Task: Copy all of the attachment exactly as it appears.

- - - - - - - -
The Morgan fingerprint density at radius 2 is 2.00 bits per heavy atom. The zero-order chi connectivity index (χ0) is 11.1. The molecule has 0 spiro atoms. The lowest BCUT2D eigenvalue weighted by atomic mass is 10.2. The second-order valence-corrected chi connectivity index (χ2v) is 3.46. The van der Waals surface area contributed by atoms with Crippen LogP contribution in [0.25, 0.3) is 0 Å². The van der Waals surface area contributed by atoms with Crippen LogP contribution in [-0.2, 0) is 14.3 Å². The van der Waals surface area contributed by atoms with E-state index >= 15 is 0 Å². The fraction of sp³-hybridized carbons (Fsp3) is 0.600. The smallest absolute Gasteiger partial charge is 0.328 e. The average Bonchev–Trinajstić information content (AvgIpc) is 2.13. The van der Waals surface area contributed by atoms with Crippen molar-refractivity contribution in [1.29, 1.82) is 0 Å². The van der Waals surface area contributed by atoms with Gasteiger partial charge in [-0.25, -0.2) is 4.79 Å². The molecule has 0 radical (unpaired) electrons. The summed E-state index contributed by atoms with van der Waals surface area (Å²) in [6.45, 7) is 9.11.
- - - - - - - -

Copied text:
The Morgan fingerprint density at radius 2 is 2.00 bits per heavy atom. The zero-order chi connectivity index (χ0) is 11.1. The molecule has 0 spiro atoms. The lowest BCUT2D eigenvalue weighted by atomic mass is 10.2. The second-order valence-corrected chi connectivity index (χ2v) is 3.46. The van der Waals surface area contributed by atoms with Crippen LogP contribution in [0.25, 0.3) is 0 Å². The van der Waals surface area contributed by atoms with Crippen LogP contribution in [-0.2, 0) is 14.3 Å². The van der Waals surface area contributed by atoms with E-state index >= 15 is 0 Å². The fraction of sp³-hybridized carbons (Fsp3) is 0.600. The smallest absolute Gasteiger partial charge is 0.328 e. The average Bonchev–Trinajstić information content (AvgIpc) is 2.13. The van der Waals surface area contributed by atoms with Crippen molar-refractivity contribution in [1.29, 1.82) is 0 Å². The van der Waals surface area contributed by atoms with Gasteiger partial charge in [-0.25, -0.2) is 4.79 Å². The molecule has 0 radical (unpaired) electrons. The summed E-state index contributed by atoms with van der Waals surface area (Å²) in [6.45, 7) is 9.11.